Microsatellite characterization and marker development for the fungus Penicillium digitatum, causal agent of green mold of citrus.
- Author(s): Varady, Erika S
- Bodaghi, Sohrab
- Vidalakis, Georgios
- Douhan, Greg W
- et al.
Published Web Locationhttps://doi.org/10.1002/mbo3.788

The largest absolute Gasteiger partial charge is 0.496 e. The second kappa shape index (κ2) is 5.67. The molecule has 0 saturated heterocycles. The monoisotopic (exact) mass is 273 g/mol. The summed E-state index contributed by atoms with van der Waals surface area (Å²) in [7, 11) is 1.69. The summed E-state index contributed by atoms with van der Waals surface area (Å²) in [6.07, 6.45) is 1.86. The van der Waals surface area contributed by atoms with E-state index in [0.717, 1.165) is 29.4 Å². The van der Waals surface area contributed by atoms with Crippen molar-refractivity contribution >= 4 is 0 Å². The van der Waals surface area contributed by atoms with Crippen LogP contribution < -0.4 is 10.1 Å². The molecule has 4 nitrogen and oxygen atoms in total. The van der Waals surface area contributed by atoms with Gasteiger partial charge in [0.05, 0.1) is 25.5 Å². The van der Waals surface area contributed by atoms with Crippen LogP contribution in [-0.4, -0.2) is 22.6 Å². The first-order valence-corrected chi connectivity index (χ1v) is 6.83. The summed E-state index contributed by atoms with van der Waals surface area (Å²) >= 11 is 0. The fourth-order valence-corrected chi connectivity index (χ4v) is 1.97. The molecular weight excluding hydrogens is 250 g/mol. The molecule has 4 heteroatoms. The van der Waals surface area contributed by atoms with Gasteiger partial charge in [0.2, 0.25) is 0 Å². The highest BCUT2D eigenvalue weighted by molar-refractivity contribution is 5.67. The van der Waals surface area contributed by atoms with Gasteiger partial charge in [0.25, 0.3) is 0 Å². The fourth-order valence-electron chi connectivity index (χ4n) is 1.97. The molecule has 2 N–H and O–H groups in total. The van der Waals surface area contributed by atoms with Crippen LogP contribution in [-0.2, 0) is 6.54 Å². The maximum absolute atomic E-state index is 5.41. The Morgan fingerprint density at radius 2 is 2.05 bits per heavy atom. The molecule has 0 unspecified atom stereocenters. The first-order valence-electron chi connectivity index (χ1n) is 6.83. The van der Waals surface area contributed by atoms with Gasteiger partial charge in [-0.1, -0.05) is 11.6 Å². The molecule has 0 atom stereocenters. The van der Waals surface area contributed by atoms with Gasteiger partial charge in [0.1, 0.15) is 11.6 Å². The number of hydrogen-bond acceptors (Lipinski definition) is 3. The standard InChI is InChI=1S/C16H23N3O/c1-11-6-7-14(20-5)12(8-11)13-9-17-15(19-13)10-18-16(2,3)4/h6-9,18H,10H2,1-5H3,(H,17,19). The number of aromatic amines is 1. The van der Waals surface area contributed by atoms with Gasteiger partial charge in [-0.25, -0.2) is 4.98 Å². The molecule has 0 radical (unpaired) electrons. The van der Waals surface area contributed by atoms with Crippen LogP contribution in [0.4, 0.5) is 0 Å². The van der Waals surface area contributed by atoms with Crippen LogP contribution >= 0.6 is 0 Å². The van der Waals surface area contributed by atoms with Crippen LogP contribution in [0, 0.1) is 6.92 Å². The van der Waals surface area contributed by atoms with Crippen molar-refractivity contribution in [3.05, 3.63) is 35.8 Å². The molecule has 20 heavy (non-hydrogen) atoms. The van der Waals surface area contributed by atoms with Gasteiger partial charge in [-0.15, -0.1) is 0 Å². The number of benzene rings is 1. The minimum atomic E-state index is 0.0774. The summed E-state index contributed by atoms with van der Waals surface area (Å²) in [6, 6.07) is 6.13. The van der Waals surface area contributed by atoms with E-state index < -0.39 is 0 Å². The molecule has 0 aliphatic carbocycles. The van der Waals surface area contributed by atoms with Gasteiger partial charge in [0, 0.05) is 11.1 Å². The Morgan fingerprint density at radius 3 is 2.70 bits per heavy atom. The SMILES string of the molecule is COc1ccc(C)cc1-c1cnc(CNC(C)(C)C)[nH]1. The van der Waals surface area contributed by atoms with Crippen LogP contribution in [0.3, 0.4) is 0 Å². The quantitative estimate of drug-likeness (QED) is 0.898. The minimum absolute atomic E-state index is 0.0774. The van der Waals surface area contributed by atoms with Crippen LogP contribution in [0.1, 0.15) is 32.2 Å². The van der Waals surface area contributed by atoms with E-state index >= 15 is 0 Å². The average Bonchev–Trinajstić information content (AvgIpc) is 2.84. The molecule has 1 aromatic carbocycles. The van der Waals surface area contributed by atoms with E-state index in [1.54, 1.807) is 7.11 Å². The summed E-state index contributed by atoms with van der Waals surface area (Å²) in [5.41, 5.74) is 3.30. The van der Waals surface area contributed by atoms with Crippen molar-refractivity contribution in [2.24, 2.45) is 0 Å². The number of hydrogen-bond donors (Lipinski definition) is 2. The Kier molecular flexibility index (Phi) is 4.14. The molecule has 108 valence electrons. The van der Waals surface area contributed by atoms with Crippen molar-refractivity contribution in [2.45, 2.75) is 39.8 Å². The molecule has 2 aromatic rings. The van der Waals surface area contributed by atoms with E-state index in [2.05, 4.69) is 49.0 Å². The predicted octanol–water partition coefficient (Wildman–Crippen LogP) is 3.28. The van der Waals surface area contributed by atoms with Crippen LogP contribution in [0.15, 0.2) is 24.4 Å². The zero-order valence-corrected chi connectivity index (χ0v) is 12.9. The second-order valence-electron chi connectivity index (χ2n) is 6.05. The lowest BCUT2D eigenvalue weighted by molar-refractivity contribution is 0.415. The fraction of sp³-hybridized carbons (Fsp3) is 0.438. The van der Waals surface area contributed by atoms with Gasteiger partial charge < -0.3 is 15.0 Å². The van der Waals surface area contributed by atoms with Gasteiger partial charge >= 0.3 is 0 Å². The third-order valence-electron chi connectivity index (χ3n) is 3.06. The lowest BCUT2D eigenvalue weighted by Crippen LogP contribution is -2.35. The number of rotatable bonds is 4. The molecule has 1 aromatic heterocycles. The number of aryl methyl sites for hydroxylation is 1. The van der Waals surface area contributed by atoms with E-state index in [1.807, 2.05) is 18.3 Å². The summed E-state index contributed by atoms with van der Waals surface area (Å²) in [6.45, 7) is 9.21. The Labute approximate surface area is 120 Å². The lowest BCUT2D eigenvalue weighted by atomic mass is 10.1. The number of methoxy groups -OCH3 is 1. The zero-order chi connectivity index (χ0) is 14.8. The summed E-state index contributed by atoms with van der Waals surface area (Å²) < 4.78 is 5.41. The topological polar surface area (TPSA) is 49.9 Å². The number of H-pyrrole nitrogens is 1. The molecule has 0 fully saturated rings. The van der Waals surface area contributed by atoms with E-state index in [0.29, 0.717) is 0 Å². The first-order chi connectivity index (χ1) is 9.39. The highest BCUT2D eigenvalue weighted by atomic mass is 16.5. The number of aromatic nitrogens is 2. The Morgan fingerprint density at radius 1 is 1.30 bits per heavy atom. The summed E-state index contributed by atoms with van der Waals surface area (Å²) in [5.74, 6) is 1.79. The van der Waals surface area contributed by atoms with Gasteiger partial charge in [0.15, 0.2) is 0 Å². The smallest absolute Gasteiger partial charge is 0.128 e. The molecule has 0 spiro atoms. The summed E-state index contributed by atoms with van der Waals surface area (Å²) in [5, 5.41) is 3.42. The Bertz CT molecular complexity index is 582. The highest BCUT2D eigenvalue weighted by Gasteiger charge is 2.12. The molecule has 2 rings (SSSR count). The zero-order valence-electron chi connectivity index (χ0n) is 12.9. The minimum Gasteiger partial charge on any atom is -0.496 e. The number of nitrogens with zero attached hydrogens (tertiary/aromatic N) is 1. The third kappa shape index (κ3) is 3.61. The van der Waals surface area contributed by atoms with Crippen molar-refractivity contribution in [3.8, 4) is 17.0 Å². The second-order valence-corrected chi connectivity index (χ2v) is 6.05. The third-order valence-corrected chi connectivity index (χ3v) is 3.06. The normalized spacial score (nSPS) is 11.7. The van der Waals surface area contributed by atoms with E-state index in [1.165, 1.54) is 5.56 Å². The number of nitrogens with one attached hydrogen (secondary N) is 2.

Penicillium digitatum is one of the most important postharvest pathogens of citrus on a global scale causing significant annual losses due to fruit rot. However, little is known about the diversity of P. digitatum populations. The genome of P. digitatum has been sequenced, providing an opportunity to determine the microsatellite distribution within P. digitatum to develop markers that could be valuable tools for studying the population biology of this pathogen. In the analyses, a total of 3,134 microsatellite loci were detected; 66.73%, 23.23%, 8.23%, 1.24%, 0.16%, and 0.77% were detected as mono-, di-, tri-, tetra-, penta-, and hexanucleotide repeats, respectively. As consistent with other ascomycete fungi, the genome size of P. digitatum does not seem to correlate with the density of microsatellite loci. However, significantly longer motifs of mono-, di-, and tetranucleotide repeats were identified in P. digitatum compared to 10 other published ascomycete species with repeats of over 800, 300, and 900 motifs found, respectively. One isolate from southern California and five additional isolates from other countries ("global isolates") were used to initially screen microsatellite markers developed in this study. Twelve additional isolates, referred to as the "local isolates," were also collected from citrus at the University of California Riverside agricultural experiment station and were subsequently used to screen the primers that sequenced well and were polymorphic based on the global isolates. Thirty-six primers were screened, and nine trinucleotide loci and one hexanucleotide locus were chosen as robust markers. These loci yielded two to seven alleles and will be useful to study population genetic structure of P. digitatum populations.